"The insurance fund is much more bulletproof than it used to be," he said. "The chance of problems getting all the way to taxpayers is overstated."
Others at the Fed consider the safety net subsidy far more significant. Thomas Hoenig, president of the Federal Reserve Bank of Kansas City, has even proposed cutting out large banks with complex securities businesses from the safety net altogether because they pose too much risk to taxpayers.
Fear of extending the safety net also is an overriding reason Fed Chairman Alan Greenspan opposes letting banks directly enter new businesses through operating subsidiaries.
He hasn't made up his mind on operating subsidiaries, Mr. McTeer said. Having banks conduct new activities through holding companies is inherently safer, he said, but the risk an operating unit poses to the deposit insurance fund is so minor that he is unsure whether restrictions are worthwhile.
Mr. McTeer goes further than his colleagues when it comes to bank powers. He is not content just to let banks underwrite securities and life insurance. They also should be allowed to underwrite property and casualty insurance, he said.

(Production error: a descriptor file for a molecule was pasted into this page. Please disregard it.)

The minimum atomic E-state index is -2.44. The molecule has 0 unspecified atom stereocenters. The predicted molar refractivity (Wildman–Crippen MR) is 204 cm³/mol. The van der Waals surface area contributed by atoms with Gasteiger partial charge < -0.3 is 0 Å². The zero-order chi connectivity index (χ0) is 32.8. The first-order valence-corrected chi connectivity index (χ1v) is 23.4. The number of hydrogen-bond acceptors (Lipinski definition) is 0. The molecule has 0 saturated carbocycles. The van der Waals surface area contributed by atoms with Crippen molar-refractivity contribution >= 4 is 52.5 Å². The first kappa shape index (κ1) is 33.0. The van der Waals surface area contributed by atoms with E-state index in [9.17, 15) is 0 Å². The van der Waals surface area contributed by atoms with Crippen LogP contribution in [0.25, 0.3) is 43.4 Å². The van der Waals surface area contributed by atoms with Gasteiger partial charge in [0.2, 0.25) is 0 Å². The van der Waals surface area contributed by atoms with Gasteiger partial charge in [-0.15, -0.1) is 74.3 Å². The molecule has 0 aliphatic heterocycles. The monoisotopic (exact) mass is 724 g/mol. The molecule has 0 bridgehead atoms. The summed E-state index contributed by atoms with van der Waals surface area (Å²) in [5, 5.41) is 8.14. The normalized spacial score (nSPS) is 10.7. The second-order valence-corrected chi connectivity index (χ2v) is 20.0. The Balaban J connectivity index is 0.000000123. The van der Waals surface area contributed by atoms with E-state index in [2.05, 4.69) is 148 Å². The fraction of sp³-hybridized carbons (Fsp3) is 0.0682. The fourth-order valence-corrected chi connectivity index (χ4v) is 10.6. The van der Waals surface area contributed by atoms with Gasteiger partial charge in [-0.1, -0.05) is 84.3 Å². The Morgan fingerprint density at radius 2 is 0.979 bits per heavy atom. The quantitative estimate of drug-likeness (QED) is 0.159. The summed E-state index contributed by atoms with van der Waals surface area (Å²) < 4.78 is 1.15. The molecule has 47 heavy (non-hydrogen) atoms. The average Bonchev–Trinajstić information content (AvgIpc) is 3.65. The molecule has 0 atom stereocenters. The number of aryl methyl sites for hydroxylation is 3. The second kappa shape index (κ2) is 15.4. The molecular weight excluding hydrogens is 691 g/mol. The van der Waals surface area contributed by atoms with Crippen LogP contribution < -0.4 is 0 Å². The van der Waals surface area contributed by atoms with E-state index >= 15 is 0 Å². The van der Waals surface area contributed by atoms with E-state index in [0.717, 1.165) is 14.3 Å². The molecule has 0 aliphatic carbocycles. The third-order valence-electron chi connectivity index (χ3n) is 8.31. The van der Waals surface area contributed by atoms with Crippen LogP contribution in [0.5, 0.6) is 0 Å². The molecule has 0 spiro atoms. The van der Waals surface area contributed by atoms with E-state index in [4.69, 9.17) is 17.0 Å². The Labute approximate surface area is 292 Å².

Still, he's not ready to go as far as Senate Banking Committee Chairman Alfonse M. D'Amato, R-N.Y., who wants to drop the wall separating banking and commerce.
"Banking and commerce should be on the table," he said. "But I wouldn't start with that one. I'd open it up gradually."
He's been most vocal on the North American Free Trade Agreement, saying free trade is the only way to boost living standards on both sides of the U.S.-Mexican border. He toured Texas to build support for the treaty, which was ratified by Congress in 1993.
Mr. McTeer started his career at the Richmond Fed in 1968 as an international economist before becoming editor of its monthly economic review magazine. He quickly moved up to administrative officer of the research department, before becoming a special assistant to the president. After 12 years, he took over the Baltimore office.
"We used to sit in the board meetings in Baltimore during the Texas banking crisis and debate if it could happen here," he said. "The consensus was that it could not."
That, of course, turned out to be wrong. In March 1985 the private insurance fund for Ohio thrifts failed, setting off a run on banks. The crisis quickly spread to Maryland, whose thrifts also were insured by a private fund.